When people ask Karen and me to explain to them the secret of our marriage, I usually have a one-word answer: God.
God is the secret of our marriage. He is the secret of why we are together. The greatest intimacy that we experience is the spiritual part of our relationship.
That’s why we work hard to create spiritual intimacy in our marriage. But spiritual intimacy requires emotional intimacy. And emotional intimacy means both spouses need to be aware of and understanding of each other’s emotions.
Do you know why couples fight? According to research, the top five subjects of fights between couples are work stress, money, children, sex, and housework. All of these have one thing in common: It’s one spouse not caring how the other spouse feels.
A husband can’t identify with how his wife feels about the kids not being disciplined.
A wife isn’t empathetic when her husband comes home needing to vent about work.
Spouses need validation from each other. Emotions are not always right but they are always real. Whether the other spouse understands or not, a spouse sharing his or her emotions wants to be heard.
Men and women both want to know what they’re feeling is important. You don’t have to agree with each other, but you do need to validate each other.
An important aspect of validating emotions means allowing your spouse the freedom to vent. It doesn’t mean fighting all the time. But it does mean giving your spouse the right to disagree without paying a price. They need to be able to say “That hurt me” or “I’m frustrated” without being ignored or attacked. They need to feel safe.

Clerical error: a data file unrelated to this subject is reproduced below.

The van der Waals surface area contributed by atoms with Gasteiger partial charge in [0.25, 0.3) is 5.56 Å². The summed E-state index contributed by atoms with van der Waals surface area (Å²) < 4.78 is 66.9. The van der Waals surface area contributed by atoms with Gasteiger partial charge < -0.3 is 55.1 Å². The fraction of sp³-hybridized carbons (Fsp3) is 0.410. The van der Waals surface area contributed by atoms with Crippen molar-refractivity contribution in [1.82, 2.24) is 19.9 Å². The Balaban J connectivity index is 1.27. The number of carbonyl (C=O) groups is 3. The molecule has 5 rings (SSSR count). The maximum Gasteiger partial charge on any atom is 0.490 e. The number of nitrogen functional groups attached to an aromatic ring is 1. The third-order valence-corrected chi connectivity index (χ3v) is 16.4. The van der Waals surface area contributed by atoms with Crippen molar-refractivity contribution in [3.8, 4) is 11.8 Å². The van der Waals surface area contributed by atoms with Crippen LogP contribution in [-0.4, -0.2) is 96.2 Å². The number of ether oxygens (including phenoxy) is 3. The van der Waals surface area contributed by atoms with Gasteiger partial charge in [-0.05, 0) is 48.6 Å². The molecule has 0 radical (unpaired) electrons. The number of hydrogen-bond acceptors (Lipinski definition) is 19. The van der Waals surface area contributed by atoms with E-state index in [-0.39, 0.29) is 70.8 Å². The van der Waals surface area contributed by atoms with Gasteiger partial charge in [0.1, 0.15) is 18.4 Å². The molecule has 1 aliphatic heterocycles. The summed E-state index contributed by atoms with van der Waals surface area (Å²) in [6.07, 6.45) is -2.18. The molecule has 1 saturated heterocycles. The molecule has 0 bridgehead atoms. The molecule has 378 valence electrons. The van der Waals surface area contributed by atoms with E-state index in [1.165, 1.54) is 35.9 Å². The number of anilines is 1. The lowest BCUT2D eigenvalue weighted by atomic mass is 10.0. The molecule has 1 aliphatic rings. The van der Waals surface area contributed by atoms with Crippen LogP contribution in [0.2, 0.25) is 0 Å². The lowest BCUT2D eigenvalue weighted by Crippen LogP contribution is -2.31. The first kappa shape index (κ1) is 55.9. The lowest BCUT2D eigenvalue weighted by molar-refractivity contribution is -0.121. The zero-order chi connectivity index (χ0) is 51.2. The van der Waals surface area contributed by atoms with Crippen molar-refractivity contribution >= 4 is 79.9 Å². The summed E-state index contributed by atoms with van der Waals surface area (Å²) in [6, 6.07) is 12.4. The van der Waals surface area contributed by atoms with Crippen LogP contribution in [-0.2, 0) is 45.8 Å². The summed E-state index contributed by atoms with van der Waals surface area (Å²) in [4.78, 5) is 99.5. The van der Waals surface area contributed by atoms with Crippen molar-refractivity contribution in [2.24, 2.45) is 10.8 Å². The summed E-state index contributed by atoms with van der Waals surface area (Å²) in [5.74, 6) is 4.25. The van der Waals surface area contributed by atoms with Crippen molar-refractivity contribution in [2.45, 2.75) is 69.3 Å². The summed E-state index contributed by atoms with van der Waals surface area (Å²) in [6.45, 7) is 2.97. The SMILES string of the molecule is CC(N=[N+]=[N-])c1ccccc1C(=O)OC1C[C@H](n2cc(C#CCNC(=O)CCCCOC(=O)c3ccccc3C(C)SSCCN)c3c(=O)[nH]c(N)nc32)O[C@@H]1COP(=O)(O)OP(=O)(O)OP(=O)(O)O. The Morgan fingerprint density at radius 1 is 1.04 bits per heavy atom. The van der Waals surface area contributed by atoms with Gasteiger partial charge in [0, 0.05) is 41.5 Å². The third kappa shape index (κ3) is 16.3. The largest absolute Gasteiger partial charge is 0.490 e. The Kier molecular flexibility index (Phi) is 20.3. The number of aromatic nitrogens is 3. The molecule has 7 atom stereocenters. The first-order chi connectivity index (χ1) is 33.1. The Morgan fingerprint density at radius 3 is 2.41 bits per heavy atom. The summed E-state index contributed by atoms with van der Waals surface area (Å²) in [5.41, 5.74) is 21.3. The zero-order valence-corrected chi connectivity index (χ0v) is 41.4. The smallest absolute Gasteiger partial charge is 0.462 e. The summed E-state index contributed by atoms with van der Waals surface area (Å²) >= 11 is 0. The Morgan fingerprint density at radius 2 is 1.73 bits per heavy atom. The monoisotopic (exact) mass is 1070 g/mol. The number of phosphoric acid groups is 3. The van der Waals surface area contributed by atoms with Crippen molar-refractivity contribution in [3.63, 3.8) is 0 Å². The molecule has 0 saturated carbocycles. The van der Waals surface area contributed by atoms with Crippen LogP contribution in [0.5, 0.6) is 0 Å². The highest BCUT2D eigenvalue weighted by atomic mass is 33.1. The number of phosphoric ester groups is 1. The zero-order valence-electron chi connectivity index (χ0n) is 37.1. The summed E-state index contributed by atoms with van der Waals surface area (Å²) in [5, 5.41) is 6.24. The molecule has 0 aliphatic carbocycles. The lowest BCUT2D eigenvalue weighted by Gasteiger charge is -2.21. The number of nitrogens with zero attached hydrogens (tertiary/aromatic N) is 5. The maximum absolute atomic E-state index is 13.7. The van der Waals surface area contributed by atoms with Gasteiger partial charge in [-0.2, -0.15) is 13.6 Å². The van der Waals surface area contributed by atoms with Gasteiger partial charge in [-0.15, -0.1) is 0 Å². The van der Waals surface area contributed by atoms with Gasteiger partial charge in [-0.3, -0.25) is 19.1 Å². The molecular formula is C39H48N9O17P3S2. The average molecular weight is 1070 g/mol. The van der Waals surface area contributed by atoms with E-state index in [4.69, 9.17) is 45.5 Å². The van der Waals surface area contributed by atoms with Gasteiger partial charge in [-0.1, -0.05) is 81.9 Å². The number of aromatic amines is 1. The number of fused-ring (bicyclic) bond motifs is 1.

Without that kind of validation—without empathy and listening without defensiveness—a married couple will struggle to find true emotional intimacy.
Here’s a test of your emotional intimacy. Sit down with each other and ask these kinds of questions:
- Am I doing a good job?
- How can I improve?
- Are your needs being met?
- Am I doing anything that frustrates you?
- What do I do that hurts you?
Early in our marriage, I would never have sat down with Karen and asked her those kinds of questions, because I didn’t want to hear the answers. I definitely wouldn’t have empathized with how she felt.
But today, Karen and I can open up with each other and talk without fear. We check in on our marriage, asking and answering those questions on a regular basis. We both know the other cares about our emotions.
The emotional intimacy that results is one of the keys to our happy marriage.
Jimmy Evans // Marriage Today